5. When is your data hygiene implemented (if at all)?
If your data warehousing project has taken on sort of a sub-project of handling data hygiene, you have an issue at your data’s origins, and possibly throughout your organization. And then that issue might eventually touch more future efforts. Some of your data sources were never written for the analytics use case you’re currently trying to implement. So investigate whether this is a common pain point. Your end goal here is to implement either prevention of difficult data or some other cleaning of your data somewhere before its final storage.
6. Who is Soiling Your Data?
Is dirty data your vendor or customer’s fault for sending you an export from an antiquated legacy system? It’s worth contacting them to explore the options for setting the both of you up for success. Data formats, delimiters, file types, etc., are sometimes negotiable, and you need to just bother to ask for a change, as you may not be the only recipients trying to modernize.
Or are your own applications the culprit? Are your internal data entry apps enforcing the exact data formatting that your current reporting needs, and nothing else? It’s time to assign team members to investigate, identify, & document. There tend to be departments and projects that independently started to store data without having standards or leadership to guide them. Get them on-track.
7. Find Master Data Opportunities
Even something simple like limiting the occurrence of the same lookup tables in multiple relational databases can have a significant impact on your efforts to make data warehouse data consistent. Figure out what company data might be used by many (department names, cost center codes, professional ID numbers, etc.), and try to enforce a single org-wide source for it all.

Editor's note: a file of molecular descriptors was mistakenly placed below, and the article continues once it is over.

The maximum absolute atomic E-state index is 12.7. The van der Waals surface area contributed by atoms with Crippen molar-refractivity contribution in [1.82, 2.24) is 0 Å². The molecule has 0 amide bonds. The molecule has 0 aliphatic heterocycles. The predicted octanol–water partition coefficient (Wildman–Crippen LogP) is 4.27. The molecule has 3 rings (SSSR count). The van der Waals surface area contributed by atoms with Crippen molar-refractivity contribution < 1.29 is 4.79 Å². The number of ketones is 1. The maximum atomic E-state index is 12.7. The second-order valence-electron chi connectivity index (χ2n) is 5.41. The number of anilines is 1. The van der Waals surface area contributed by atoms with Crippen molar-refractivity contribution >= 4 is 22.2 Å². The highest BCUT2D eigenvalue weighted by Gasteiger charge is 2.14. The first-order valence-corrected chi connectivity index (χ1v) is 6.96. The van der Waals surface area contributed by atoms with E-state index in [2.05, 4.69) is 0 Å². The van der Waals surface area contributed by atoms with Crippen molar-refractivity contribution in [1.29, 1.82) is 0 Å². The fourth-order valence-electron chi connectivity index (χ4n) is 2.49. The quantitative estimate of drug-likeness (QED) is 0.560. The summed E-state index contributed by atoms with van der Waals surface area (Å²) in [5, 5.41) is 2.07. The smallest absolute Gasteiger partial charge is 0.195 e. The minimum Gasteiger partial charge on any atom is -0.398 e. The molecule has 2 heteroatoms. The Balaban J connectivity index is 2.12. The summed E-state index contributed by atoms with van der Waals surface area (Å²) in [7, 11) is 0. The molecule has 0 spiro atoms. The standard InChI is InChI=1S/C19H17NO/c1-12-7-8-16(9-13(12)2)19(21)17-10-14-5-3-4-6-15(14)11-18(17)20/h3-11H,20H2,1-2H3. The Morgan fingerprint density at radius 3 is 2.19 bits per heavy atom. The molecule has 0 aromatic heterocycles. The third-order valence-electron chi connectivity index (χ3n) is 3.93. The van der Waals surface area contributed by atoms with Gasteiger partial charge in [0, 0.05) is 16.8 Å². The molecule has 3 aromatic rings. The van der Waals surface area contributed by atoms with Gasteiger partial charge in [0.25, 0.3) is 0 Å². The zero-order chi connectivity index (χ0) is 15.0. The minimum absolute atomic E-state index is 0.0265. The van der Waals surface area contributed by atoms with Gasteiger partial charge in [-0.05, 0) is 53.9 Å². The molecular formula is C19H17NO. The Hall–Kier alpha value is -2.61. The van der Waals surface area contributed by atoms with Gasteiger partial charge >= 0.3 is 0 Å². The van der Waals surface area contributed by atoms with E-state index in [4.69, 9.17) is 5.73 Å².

8 Whose business is Data Quality?
Where exactly does the accountability lie? How will you make collection of only good data a widespread priority? The organization as a whole benefits when you delegate data stewardship to line-of-business employees and managers. With that it might be time to train or mentor departmental liaisons to IT on how to look out for opportunities for data consistency with company standards (which you should help to build) or with other related databases.
9. Promote the Company’s Data Portfolio
I often suggest to whoever’s heading BI at a client company to actively promote the databases the company houses. This is an active discouragement of data silo-ing, in favor of cross-functionality of all the company’s data. If you promote an environment of cross-functional users accessing your business intelligence, and basically inform your whole organization of what data is being kept, those users are far more likely to work together, look out for each other, and avoid re-inventing the wheel. You also allow departmental managers to have your back when making the case to a different IT group that it’s time to update the systems they use.
A lot of this is really to get ahead of your future data warehousing projects. All just ways of handling the data hygiene end of it before those projects ever even start. Be vigilant!
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“An ounce of prevention is worth a pound of cure,” said Ben Franklin. Second of my two-part look at winning against dirty data, I'll apply this idea to your data quality and data hygiene efforts.
Your data warehouses have so many sources of unclean data. How do you PROACTIVELY handle data hygiene?